Other times, it can be a change in life -- a move, divorce, death in the family, or illness. Many adults I've spoken to have said that when they graduated from high school or college they found they had a hard time making new friends in the 'adult' or working world.
Many people are so afraid of rejection that they stay away from getting close to others.
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Bad Relationship Advice: Our Top 10 List

There is a lot of relationship advice out there; friends, family, and coworkers are willing and eager to share their thoughts.

Over the years, I've heard and read some awful pieces of advice.

Here are the worst of them.

10. If you love her enough, you can get her to change.

ANY advice that has 'change' in it is bad news. You can't make anyone change, and if you expect them to you'll be met not only with resistance and frustration, but failure.

9. No one will ever love you as much as he does.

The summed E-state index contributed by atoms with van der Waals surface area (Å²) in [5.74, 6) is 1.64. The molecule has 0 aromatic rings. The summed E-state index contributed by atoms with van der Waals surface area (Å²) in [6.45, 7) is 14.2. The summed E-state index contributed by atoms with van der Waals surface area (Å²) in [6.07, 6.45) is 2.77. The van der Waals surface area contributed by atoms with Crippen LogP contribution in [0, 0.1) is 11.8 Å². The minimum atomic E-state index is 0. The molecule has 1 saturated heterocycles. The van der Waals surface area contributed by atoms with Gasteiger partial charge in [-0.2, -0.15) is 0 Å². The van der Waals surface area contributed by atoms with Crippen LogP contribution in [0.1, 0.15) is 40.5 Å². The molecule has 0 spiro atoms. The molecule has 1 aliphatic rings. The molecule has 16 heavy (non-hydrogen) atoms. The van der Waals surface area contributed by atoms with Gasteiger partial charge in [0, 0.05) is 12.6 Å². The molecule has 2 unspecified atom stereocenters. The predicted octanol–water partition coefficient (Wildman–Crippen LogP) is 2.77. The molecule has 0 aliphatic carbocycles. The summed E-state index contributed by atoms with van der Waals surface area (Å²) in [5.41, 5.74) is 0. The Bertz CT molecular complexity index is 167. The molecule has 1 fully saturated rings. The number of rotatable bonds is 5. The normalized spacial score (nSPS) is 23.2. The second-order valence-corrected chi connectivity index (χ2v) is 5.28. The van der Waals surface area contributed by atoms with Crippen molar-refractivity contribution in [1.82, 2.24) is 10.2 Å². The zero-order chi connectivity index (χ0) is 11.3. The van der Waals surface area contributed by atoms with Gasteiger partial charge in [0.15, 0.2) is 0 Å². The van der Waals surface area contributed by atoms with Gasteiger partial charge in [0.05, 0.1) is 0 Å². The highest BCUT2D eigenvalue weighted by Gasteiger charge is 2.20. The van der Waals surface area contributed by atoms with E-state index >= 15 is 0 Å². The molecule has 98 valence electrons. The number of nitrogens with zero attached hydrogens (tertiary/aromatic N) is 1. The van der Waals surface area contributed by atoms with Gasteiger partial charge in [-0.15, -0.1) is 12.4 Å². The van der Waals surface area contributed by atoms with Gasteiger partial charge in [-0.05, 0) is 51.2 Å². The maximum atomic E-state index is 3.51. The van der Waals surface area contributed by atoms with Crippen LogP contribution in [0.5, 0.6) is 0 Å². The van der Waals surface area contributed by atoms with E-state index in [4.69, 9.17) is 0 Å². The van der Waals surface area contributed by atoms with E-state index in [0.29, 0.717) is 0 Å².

This is a phrase that is often used to keep an individual in an abusive relationship. Love comes in all sorts of shapes and sizes. It might be true that no one will ever love you exactly like someone else,  you will be loved again. Don't allow this bad advice to keep you stuck in a harmful relationship.
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5 Easy Ways to Overcome Negative Thinking

This past weekend, I found myself 400 miles and 3 states away from home with $16 of cash, a half tank of gas, but no credit cards.

I pulled into a gas station and asked if they would take a check. Nope.

How about a credit card number phoned in from my husband? Nope.

My random gift cards were worthless here. I was worried.

I was desperate. I went back to my car where my young daughter sat and asked her if I could borrow the money in her coin purse. She had $2.38.

Digging through the crevices and corners of my car yielded another $1.03. I went inside and placed the pile of change in front of the cashier. The total amount was $19.41, a little less than 5 gallons of gas.

In my mind I was going through everything that had gone wrong. Why did I forget my credit card? Do hotels take checks from out of state? Do restaurants? What would I feed my daughter? Where would we sleep? How could I be so stupid???

I was going full force into negative thinking. I finally realized that my thoughts weren't doing me any good at all. In fact, they were harmful. With my mind full of what if's, there was no room or energy for realistic problem solving.